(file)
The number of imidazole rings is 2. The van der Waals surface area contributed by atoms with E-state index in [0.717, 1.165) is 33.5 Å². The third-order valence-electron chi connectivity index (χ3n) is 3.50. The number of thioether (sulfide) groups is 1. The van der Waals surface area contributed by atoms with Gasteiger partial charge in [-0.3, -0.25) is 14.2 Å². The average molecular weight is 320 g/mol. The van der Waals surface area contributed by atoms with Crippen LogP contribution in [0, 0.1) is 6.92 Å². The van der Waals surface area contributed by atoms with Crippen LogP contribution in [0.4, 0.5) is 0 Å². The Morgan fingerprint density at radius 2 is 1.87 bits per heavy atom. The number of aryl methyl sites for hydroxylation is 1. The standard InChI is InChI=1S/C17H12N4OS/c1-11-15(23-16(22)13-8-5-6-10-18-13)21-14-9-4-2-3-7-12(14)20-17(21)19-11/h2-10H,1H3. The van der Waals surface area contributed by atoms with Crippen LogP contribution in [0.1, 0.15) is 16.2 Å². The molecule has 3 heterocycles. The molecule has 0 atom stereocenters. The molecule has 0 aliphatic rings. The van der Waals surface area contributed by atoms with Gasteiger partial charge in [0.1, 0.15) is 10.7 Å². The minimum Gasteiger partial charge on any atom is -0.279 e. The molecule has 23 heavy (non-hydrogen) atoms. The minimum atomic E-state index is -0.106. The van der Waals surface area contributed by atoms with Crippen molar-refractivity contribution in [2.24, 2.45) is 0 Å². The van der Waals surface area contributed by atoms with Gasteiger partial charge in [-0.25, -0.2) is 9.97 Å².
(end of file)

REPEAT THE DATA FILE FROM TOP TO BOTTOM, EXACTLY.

The number of imidazole rings is 2. The van der Waals surface area contributed by atoms with E-state index in [0.717, 1.165) is 33.5 Å². The third-order valence-electron chi connectivity index (χ3n) is 3.50. The number of thioether (sulfide) groups is 1. The van der Waals surface area contributed by atoms with Gasteiger partial charge in [-0.3, -0.25) is 14.2 Å². The average molecular weight is 320 g/mol. The van der Waals surface area contributed by atoms with Crippen LogP contribution in [0, 0.1) is 6.92 Å². The van der Waals surface area contributed by atoms with Crippen LogP contribution in [0.4, 0.5) is 0 Å². The Morgan fingerprint density at radius 2 is 1.87 bits per heavy atom. The number of aryl methyl sites for hydroxylation is 1. The standard InChI is InChI=1S/C17H12N4OS/c1-11-15(23-16(22)13-8-5-6-10-18-13)21-14-9-4-2-3-7-12(14)20-17(21)19-11/h2-10H,1H3. The van der Waals surface area contributed by atoms with Crippen LogP contribution in [0.1, 0.15) is 16.2 Å². The molecule has 3 heterocycles. The molecule has 0 atom stereocenters. The molecule has 0 aliphatic rings. The van der Waals surface area contributed by atoms with Gasteiger partial charge in [0.1, 0.15) is 10.7 Å². The minimum Gasteiger partial charge on any atom is -0.279 e. The molecule has 23 heavy (non-hydrogen) atoms. The minimum atomic E-state index is -0.106. The van der Waals surface area contributed by atoms with Crippen molar-refractivity contribution in [2.24, 2.45) is 0 Å². The van der Waals surface area contributed by atoms with Gasteiger partial charge in [-0.25, -0.2) is 9.97 Å².